As it is, the rebound from the industry’s darkest hours in 2008 and 2009 has been satisfactory, according to Sherri Ortiz, executive director of the BVI International Financial Centre, a government-sponsored promotional body. “The recovery has been quite encouraging,” she says. “We are seeing more appetite for funds as markets strengthen, although there’s still a lot of caution among investors, while managers remain wary about the threat of increased regulation and how it could impact their business.”
Simon Schilder, a partner with law firm Ogier, is confident that the BVI will remain the main alternative to Cayman as a domicile for hedge funds and other alternative investment vehicles. “Start-up managers have traditionally liked the BVI because the cost of establishing a fund here and its ongoing costs are lower than for a Cayman fund,” he says.
“One reason for optimism is that we are seeing existing managers continue to use the BVI as a domicile for their new fund products, and when market conditions make it easier for new start-up managers to raise money, this new manager business will come back to the BVI due to the lower running costs.”
In fact there’s not much distinction between professional fees in BVI and Cayman, Schilder argues, but regulatory fees are significantly higher in Cayman. “Another thing that makes a difference for many start-up managers is the absence of an local audit sign-off requirement in the BVI, unlike in Cayman,” he says.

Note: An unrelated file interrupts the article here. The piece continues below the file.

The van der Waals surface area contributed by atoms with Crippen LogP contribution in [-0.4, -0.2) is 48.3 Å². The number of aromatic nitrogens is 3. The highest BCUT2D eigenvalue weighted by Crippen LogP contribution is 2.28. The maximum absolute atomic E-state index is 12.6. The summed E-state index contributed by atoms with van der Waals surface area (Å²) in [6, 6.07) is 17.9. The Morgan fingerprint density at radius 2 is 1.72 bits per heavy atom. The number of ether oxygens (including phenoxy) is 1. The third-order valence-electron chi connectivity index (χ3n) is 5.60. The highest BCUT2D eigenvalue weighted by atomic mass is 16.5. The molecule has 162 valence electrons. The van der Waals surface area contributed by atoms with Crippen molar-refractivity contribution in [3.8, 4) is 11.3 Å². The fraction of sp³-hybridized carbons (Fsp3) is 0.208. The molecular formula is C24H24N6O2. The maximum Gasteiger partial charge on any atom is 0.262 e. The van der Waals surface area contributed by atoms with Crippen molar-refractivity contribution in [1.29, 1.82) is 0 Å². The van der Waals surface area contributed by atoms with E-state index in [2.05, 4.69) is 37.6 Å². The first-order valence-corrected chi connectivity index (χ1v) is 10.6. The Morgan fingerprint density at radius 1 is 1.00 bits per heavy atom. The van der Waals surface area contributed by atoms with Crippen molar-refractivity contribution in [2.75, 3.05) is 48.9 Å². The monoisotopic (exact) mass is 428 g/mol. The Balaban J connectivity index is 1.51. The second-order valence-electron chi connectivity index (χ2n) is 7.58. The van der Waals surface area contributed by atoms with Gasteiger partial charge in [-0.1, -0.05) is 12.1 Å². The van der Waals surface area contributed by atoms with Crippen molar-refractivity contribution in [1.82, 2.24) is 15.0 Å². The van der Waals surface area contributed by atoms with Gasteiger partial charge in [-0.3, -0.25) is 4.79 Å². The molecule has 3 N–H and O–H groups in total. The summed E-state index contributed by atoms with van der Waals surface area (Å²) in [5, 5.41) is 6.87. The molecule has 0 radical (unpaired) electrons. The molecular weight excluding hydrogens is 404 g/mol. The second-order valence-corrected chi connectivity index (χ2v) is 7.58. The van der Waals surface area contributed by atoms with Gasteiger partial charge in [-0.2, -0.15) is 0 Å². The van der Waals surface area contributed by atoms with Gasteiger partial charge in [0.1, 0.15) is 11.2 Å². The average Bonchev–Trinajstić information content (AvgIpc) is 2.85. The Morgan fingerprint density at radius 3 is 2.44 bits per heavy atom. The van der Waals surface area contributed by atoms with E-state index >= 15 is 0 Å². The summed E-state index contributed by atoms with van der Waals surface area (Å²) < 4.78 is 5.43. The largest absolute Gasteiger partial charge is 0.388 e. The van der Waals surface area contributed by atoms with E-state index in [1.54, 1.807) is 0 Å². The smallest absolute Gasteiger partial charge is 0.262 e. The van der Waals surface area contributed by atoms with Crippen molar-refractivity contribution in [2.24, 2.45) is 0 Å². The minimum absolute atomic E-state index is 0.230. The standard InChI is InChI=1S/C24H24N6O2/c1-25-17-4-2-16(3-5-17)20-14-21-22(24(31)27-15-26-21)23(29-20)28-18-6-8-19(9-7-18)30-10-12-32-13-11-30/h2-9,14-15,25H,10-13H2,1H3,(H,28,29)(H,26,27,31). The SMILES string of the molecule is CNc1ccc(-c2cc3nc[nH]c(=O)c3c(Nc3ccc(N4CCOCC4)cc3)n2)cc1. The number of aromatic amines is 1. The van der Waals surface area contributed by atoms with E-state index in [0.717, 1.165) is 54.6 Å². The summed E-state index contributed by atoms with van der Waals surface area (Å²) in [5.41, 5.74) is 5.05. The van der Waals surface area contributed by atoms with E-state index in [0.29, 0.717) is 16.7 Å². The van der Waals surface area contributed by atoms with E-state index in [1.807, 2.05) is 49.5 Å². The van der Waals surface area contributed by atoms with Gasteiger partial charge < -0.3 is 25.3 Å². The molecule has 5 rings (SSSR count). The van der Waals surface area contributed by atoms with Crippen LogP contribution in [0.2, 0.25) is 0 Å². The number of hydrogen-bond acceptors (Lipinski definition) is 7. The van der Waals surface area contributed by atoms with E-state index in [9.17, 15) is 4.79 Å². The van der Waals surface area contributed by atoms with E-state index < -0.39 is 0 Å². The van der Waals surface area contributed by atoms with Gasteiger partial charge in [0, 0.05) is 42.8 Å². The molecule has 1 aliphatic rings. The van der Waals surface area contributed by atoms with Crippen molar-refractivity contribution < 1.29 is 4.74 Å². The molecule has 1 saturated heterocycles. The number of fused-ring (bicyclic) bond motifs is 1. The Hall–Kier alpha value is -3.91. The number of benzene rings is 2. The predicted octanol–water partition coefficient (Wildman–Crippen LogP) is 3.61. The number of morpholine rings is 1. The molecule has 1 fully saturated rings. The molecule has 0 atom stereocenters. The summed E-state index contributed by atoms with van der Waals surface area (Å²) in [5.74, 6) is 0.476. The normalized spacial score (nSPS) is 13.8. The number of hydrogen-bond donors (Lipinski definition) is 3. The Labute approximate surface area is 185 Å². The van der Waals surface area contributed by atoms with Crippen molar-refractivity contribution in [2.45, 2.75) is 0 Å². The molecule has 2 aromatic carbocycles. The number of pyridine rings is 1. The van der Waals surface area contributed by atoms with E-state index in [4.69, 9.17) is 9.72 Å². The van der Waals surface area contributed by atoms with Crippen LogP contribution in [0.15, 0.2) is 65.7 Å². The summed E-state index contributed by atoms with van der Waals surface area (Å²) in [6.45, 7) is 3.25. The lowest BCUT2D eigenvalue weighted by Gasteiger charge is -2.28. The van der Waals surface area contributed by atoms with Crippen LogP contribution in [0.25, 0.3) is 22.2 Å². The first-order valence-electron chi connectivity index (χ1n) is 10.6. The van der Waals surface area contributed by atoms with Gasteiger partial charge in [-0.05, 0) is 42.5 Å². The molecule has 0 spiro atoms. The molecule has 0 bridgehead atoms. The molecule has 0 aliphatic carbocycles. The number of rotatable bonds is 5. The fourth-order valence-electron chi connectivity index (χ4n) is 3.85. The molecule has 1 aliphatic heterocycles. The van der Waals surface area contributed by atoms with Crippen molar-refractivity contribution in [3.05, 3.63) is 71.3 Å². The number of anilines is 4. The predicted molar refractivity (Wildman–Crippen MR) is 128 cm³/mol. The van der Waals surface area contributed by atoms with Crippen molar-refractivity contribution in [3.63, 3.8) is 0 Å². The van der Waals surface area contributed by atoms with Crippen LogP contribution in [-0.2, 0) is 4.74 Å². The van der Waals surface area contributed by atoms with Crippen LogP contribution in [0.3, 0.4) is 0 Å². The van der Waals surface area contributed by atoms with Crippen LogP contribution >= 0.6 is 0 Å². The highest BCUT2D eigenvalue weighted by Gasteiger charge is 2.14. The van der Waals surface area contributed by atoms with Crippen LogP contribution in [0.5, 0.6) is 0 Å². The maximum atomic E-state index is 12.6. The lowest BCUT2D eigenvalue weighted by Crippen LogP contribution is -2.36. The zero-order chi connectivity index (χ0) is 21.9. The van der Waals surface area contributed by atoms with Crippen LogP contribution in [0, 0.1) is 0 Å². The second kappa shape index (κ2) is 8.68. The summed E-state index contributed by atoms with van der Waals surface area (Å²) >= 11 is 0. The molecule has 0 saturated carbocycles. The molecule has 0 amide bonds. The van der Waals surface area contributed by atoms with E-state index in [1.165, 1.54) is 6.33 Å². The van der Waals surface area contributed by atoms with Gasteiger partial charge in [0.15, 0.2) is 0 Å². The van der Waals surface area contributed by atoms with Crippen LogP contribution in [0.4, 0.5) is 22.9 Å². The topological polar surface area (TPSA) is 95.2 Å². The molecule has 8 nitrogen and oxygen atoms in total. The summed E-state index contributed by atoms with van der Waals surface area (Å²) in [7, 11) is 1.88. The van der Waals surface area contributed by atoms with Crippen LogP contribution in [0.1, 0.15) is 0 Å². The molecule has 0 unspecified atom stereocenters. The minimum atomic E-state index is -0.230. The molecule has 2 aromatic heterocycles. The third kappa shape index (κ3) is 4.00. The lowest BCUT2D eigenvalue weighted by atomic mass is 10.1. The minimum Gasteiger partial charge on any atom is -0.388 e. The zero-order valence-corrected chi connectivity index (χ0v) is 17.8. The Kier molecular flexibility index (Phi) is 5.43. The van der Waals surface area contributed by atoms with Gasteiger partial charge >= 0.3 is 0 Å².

“This affects managers seeking to have their funds’ accounts audited elsewhere, for instance in their home jurisdiction. Choosing the BVI over Cayman avoids the need for a local audit firm to sign off accounts that have already been prepared by auditors elsewhere. Again, this is a saving more significant to start-up managers than those with billions under management.”
However, Schilder applauds the BVI’s decision to join Cayman in requiring funds’ accounts to be audited. “It reflects the needs of investors in the current environment and reflects the way the whole financial world has changed in response to the crisis,” he says. “Even in the past it would have been unusual for a fund not to be audited, but it’s now a requirement unless the regulator gives them an exemption.
The only circumstances in which the commission is likely to grant such an exemption are for very small funds with friends and family-type money where the investors all agree that they would rather save the cost of the audit. But funds being marketed to third-party investors base have generally always been audited.”
Ortiz says there was particular concern among New York lawyers, gatekeepers for much of the territory’s fund business, about the impact of the European Union’s Directive on Alternative Investment Fund Managers. “They were asking whether the BVI would be able to qualify under the directive because they did not want to lose the possibility to do business in the jurisdiction and to tie in fund investment with the BVI Business Company structure,” she says.